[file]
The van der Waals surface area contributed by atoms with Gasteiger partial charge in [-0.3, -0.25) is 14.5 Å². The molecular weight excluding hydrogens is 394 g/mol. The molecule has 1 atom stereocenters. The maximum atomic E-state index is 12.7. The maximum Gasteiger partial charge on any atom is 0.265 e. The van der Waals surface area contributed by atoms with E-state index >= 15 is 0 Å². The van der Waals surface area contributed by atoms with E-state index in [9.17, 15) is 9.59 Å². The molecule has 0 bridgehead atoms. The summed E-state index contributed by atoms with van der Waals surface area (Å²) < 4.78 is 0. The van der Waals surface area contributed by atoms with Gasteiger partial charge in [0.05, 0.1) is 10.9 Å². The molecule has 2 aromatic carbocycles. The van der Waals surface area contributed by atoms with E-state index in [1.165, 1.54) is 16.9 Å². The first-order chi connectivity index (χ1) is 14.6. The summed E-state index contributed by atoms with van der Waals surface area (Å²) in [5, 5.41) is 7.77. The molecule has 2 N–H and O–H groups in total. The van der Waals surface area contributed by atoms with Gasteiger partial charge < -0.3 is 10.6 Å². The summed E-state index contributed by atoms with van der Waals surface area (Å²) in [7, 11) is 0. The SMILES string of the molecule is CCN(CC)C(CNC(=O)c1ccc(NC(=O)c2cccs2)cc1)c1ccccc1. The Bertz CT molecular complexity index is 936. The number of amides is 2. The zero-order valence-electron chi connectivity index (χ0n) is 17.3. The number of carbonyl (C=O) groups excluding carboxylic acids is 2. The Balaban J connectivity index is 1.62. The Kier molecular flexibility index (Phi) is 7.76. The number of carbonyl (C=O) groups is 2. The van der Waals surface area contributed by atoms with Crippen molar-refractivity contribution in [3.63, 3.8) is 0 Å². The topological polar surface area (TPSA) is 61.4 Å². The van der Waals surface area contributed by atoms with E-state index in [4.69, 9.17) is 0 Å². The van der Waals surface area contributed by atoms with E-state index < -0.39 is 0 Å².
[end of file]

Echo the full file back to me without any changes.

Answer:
The van der Waals surface area contributed by atoms with Gasteiger partial charge in [-0.3, -0.25) is 14.5 Å². The molecular weight excluding hydrogens is 394 g/mol. The molecule has 1 atom stereocenters. The maximum atomic E-state index is 12.7. The maximum Gasteiger partial charge on any atom is 0.265 e. The van der Waals surface area contributed by atoms with E-state index >= 15 is 0 Å². The van der Waals surface area contributed by atoms with E-state index in [9.17, 15) is 9.59 Å². The molecule has 0 bridgehead atoms. The summed E-state index contributed by atoms with van der Waals surface area (Å²) < 4.78 is 0. The van der Waals surface area contributed by atoms with Gasteiger partial charge in [0.05, 0.1) is 10.9 Å². The molecule has 2 aromatic carbocycles. The van der Waals surface area contributed by atoms with E-state index in [1.165, 1.54) is 16.9 Å². The first-order chi connectivity index (χ1) is 14.6. The summed E-state index contributed by atoms with van der Waals surface area (Å²) in [5, 5.41) is 7.77. The molecule has 2 N–H and O–H groups in total. The van der Waals surface area contributed by atoms with Gasteiger partial charge < -0.3 is 10.6 Å². The summed E-state index contributed by atoms with van der Waals surface area (Å²) in [7, 11) is 0. The SMILES string of the molecule is CCN(CC)C(CNC(=O)c1ccc(NC(=O)c2cccs2)cc1)c1ccccc1. The Bertz CT molecular complexity index is 936. The number of amides is 2. The zero-order valence-electron chi connectivity index (χ0n) is 17.3. The number of carbonyl (C=O) groups excluding carboxylic acids is 2. The Balaban J connectivity index is 1.62. The Kier molecular flexibility index (Phi) is 7.76. The number of carbonyl (C=O) groups is 2. The van der Waals surface area contributed by atoms with Crippen molar-refractivity contribution in [3.63, 3.8) is 0 Å². The topological polar surface area (TPSA) is 61.4 Å². The van der Waals surface area contributed by atoms with E-state index in [4.69, 9.17) is 0 Å². The van der Waals surface area contributed by atoms with E-state index < -0.39 is 0 Å².